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We all like to think we're pretty good with money, but a lack of willpower can often be our downfall. This is no truer than when it comes to the lunchtime shopping trip. We may tell ourselves that we're just popping in to browse, yet impulse buys can quickly start ramping up – as can the shopping bill.
Research from Wonga shows that 31% of Brits in work or full-time education go shopping during their lunch break, with 70% of those doing so once a week or more. It can quickly add up, too, with the average millennial (18-34 year olds) now spending approximately £245 a year during their lunch break.
Aside from actually buying lunch, 21% of respondents said that they spend money when something catches their eye – the ever-temping impulse buy – while 15% shop to fill the time and 13% do so to lift their spirits. Staying inside the office may not be enough to stop this kind of spending, either, with 20% parting with their hard-earned cash by shopping online.
Given that 41% of respondents admitted that they never budget for their excess lunchtime spending, it's little wonder that the shopping bill ramps up to such an extent. However, for some it isn't all about the surplus spending: a lack of organisation means many head out to buy food on their lunch break, with full-time workers spending a whopping £957.60 each year on sustenance – 13% more than on their utility bills (£849.74).
The only real way to avoid lunchtime splurges is to stay away from temptation altogether, but if you just can't resist the lure of the high street (or the internet) on your lunch break, it's time to work on your willpower – and your budget!
Simply setting a budget could be all it takes to curb your lunchtime spending, as if you know you absolutely can't go over your weekly allowance, you're less likely to be tempted. Seeing what you're spending your money on can be another core part of lunchtime money management – start by keeping track of everything you spend, and once you see how much your lunchtime treats add up, those must-have buys may not seem so essential.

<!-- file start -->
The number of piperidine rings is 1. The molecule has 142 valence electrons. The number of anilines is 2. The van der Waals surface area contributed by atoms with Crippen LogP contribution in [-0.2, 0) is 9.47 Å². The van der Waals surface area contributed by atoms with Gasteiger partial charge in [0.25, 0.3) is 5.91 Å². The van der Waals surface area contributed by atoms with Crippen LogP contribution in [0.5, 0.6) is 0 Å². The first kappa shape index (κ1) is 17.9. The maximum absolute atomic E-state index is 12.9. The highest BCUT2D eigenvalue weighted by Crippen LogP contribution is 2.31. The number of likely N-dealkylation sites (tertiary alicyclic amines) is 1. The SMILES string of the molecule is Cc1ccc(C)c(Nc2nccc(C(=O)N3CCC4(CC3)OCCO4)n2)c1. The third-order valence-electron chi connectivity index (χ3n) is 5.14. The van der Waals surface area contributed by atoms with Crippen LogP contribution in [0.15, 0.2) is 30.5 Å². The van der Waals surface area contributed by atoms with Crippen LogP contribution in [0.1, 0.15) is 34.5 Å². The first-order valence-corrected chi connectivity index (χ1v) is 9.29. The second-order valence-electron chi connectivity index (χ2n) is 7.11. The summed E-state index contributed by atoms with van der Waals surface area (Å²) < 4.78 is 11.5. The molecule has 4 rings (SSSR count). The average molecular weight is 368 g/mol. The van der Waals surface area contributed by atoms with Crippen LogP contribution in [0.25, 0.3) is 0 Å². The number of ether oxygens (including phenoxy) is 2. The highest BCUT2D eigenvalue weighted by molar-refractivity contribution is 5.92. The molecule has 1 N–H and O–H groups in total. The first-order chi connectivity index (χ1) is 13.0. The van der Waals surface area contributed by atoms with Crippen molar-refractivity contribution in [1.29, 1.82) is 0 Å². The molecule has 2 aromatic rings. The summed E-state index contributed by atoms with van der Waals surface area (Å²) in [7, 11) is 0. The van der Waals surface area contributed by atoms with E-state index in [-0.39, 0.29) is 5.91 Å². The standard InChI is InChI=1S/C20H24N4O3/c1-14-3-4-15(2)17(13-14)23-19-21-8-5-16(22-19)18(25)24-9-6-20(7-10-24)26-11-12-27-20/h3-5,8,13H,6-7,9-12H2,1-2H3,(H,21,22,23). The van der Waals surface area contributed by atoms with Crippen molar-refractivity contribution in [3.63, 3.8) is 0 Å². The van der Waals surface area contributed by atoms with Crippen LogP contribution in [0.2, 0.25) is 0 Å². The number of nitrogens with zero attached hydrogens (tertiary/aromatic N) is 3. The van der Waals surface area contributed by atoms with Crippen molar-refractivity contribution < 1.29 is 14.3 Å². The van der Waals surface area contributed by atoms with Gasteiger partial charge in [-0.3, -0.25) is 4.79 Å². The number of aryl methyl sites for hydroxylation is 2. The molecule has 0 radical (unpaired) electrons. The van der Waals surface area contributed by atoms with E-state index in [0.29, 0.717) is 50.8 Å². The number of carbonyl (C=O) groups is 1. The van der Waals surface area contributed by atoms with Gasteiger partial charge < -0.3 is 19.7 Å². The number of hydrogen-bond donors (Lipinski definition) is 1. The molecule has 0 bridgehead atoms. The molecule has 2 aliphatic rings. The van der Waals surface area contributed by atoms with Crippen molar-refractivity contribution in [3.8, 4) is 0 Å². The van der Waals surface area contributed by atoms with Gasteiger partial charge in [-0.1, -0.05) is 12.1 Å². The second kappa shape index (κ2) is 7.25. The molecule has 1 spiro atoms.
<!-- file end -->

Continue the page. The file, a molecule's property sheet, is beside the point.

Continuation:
Just think of what you could spend that money on instead! It can be a huge motivator, so every time you say no to something, put the money you would have spent into a savings account to watch the balance edge up, and use it for an important big purchase (such as a new TV or even a holiday) rather than several smaller ones that will get lost by the wayside.
And if you really must spend, make sure to do it wisely. At the very least, be on the lookout for vouchers and discount codes, and make the most of loyalty points wherever you can.
For even more benefit, consider putting your purchases on a cashback credit card – provided your credit score is up to scratch, and you're confident you can pay the balance off in full each month – or find a current account that offers a similar deal. It's all about making your money work as hard as possible, and that way, your lunchtime splurges could pay off.
Find the best savings rates to start your willpower fund
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